Proof of Existence
Birth registration on the blockchain, giving people ownership of their identities.
We love expressing our selves from what we wear, what we watch, how we talk and the people we surround our selves with.
But what if you couldn’t prove you existed?
That’s the reality for over 1.1 billion people who have no proof of their identity. They live with this burden facing social, financial and educational exclusion every day.
A single piece of paper ratifies our existence under the law, unlocking our human rights to a name, an age, a parentage, and a nationality,
but this is a piece of paper that every 4th child doesn’t receive.
A birth certificate.
A birth certificate is like a breeder document, it’s key for obtaining other documents, those documents allow you to get other documents.
The number one requested document to obtain a passport is a birth certificate.
A passport helps us in opening up a bank account, getting a driver’s license, and traveling among other opportunities.
These chains of events might restrict you later in life to vote, apply for certain jobs, travel abroad, open a bank account, receive social services or get a marriage license.
Invisible to the system, without a birth certificate children face friction when trying to register in public schooling or receiving healthcare services.
230 million children under the age of 5 are unregistered.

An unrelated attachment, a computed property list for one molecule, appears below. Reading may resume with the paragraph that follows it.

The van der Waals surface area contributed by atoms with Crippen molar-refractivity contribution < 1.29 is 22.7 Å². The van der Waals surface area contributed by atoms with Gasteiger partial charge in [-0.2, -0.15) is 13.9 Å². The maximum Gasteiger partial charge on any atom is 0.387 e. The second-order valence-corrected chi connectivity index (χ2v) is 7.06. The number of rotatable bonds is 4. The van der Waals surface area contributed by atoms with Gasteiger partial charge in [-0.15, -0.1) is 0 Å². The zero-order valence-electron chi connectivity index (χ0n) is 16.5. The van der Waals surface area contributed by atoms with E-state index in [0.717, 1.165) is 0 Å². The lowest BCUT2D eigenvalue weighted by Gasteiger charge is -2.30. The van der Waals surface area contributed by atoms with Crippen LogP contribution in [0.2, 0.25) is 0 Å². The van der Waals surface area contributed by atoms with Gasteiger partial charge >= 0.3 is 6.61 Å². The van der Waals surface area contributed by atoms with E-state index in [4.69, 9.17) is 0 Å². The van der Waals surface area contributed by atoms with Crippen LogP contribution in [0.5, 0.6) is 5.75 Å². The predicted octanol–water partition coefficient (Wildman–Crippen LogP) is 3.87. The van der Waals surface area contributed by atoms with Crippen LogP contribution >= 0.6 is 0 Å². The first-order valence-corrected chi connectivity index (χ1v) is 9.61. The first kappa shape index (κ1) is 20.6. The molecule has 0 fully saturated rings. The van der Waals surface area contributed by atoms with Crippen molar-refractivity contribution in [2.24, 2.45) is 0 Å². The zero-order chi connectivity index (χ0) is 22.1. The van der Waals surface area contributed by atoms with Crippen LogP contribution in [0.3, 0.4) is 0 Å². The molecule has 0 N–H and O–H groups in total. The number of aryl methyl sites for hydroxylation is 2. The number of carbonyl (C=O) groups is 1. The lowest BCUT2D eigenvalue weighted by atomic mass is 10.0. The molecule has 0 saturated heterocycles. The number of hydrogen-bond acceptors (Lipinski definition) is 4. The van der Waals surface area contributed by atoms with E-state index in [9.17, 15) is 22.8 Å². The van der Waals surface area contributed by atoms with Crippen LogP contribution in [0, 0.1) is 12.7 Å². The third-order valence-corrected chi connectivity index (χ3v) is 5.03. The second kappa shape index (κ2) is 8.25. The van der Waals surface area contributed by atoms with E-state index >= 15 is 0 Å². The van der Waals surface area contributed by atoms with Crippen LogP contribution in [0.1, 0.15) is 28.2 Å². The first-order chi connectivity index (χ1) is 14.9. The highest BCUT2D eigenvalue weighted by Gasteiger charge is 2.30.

Places like Pakistan have registration rates of only 33% for kids under the age of 5. Other countries like Bangladesh at 20%, Chad at 12%, Somalia, Ethiopia, Zambia and Liberia at less than 4%.
The lack of data could mean these numbers are much bigger.
Every 4th child under the age of 5 is invisible…
When they’re invisible, they’re vulnerable to exploitation, human trafficking, conscription, child marriage, and labor. Their right to justice diminishes…
They can be tried as an adult in court, with no way to prove their relation to their parents, they’ll struggle to inherit assets. In the face of natural disasters or conflict search and rescue will be problematic.
This is a crucial document many loose when homeless, and fleeing from violence or natural disaster.
Not only is this hard to maintain it’s hard to obtain, it can get lost in shipping, taking weeks to months to mail, without a guarantee that it reaches the intended person. While being unaffordable for many who struggle to make a dollar a day (~1 billion people).
So is digital registration on the table?
Storing this data digitally isn’t enough what if it gets hacked, this is some of the most important data about you, it’s your identity. What if your government falls apart or is corrupt. What if someone tries to tamper with your data or identity theft?